Using Retirement Money to Pay Off the Mortgage

For many folks, the urge to pay off a mortgage seems to strike when the layoff notice arrives.

That's my conclusion based on e-mails I've received during the current recession. More than once, readers have asked whether it's a good idea to take a lump sum from their retirement nest egg and make a giant payment to wipe out their mortgage balance.

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The thinking is that their post-layoff life will be easier if they can live mortgage-free. Of course, they are correct. But that doesn't mean paying off a mortgage in full after a job loss is always a good idea, even if you've got the funds available to do so.

In fact, in most cases, I would say it's a bad idea.

Consider the example below.

Question: My wife just received a 60-day advance layoff notice. She will be 59½ when she leaves. My question is: Would it be wiser to use a portion of her 401(k) to pay off our $100,000 mortgage balance (30 yrs, 4.75 percent), or leave it all in her 401(k) to continue drawing interest (currently 3.64 percent), and continue paying mortgage on a single income?

-- D.P., Decatur, Ala.

Answer: For the time being, D.P., I would say it's best to leave the money in your wife's 401(k) account and continue making monthly payments.

The main reason that I say this is that a $100,000 lump sum withdrawal from her 401(k) is going to trigger a big tax bill at a particularly bad time. Even though your wife is old enough to avoid the 10 percent early withdrawal penalty, she would still owe federal and state income taxes on any amount she takes from her 401(k) account.

If your family income is in the middle range, the combined federal and state tax rates could easily be 30 percent or higher. That means to pay off a $100,000 mortgage balance, your wife actually would have to withdraw nearly $143,000 -- $100,000 for the mortgage and about $43,000 to cover the taxes.

These numbers assume you're in the 25 percent federal tax bracket and Alabama's 5 percent tax bracket. Of course, they could be higher or lower depending upon your actual income, but you can be almost certain that a one-time $143,000 401(k) withdrawal will lift you into a higher tax bracket than you otherwise would have been in.

An added wrinkle you also need to consider is the timing of the withdrawal from the 401(k). If your wife is in line to receive any kind of severance package when she loses her job, her total income for 2009 could be significantly higher than it was in 2008, even though she's out of work.

From your question, D.P., it appears your wife will be employed for about three quarters of this year and thus be eligible to receive about 75 percent of her annual salary. Add to that the potential severance pay plus unemployment benefits and and there's a good chance your wife is likely to see an unexpected spike in her 2009 income -- just as she is adjusting to life without a paycheck.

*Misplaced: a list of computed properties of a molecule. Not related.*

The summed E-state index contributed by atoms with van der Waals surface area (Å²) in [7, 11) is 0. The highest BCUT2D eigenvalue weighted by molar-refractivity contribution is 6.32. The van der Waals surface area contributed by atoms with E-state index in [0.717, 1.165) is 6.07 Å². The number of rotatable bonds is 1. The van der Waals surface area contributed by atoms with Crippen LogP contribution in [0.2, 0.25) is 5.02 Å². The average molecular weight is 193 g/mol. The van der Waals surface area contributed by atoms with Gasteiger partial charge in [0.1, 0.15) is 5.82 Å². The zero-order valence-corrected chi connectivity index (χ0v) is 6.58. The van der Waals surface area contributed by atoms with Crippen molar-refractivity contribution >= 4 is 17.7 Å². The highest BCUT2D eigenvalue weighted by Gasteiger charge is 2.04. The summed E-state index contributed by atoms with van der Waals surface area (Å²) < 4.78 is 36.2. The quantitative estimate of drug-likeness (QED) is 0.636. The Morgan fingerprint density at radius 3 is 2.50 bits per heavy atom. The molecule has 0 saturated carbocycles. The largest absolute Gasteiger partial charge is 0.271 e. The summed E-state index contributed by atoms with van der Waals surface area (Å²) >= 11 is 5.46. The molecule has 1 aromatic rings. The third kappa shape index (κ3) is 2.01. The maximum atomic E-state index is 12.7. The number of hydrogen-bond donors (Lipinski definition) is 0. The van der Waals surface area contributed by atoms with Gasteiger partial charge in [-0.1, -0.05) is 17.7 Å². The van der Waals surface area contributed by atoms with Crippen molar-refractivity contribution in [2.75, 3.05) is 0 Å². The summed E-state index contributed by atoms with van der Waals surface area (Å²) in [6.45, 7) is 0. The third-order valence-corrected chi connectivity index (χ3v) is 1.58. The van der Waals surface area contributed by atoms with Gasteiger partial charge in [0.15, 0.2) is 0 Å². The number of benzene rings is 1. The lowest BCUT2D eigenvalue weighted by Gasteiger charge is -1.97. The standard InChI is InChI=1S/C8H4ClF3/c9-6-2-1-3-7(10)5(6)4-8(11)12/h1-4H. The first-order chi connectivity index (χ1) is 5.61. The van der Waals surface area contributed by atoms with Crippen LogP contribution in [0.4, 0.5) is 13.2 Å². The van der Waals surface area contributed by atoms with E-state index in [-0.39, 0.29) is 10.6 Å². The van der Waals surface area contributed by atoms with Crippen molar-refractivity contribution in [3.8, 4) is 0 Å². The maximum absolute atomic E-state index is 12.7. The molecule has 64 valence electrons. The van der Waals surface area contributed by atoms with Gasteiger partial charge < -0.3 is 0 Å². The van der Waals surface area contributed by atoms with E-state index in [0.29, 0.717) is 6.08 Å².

Again, add a $143,000 401(k) withdrawal to the 2009 income mix, and your overall family tax bill rate is going up.

Now, let me emphasize one point, D.P.

I'm not suggesting you avoid withdrawals of any size from her retirement savings. If your income alone is not enough to cover the family mortgage and other household expenses, then it's quite reasonable to draw a portion from your wife's 401(k) account while she is out of work.

But I would do that one month at a time with small withdrawals rather than a large single withdrawal.

An even better idea, D.P., would be to use non-401(k) sources -- such as any severance pay or any non-retirement savings -- to make monthly payments at least through the end of 2009. Then if needed, make monthly withdrawals from the 401(k) account in 2010 when your family income will likely be lower if your wife has been unable to find work by then.

Finally, also keep in mind the low interest rate of 4.75 percent you're paying on your mortgage compared to the 3.64 percent rate of return you're say your wife is earning on her 401(k) account. That's not a big difference, and the difference gets even smaller when you take into account your possible tax savings from the mortgage interest deduction.

On the whole, D.P., I understand the urge to pay off the mortgage now that your wife is facing unemployment. We'd all like to rid ourselves of our monthly mortgage burdens, but in this case I think the important thing is to avoid making a bad situation worse with a higher tax bill.

For now, sit still and re-evaluate the situation next year.

This work is the opinion of the columnist and in no way reflects the opinion of ABC News.

David McPherson is founder and principal of Four Ponds Financial Planning in Falmouth, Mass. He previously worked as a financial writer and editor for The Providence Journal in Rhode Island. He is a member of the Garrett Planning Network, whose members provide financial advice to clients on an hourly, as-needed basis. Contact McPherson at david@fourpondsfinancial.com.

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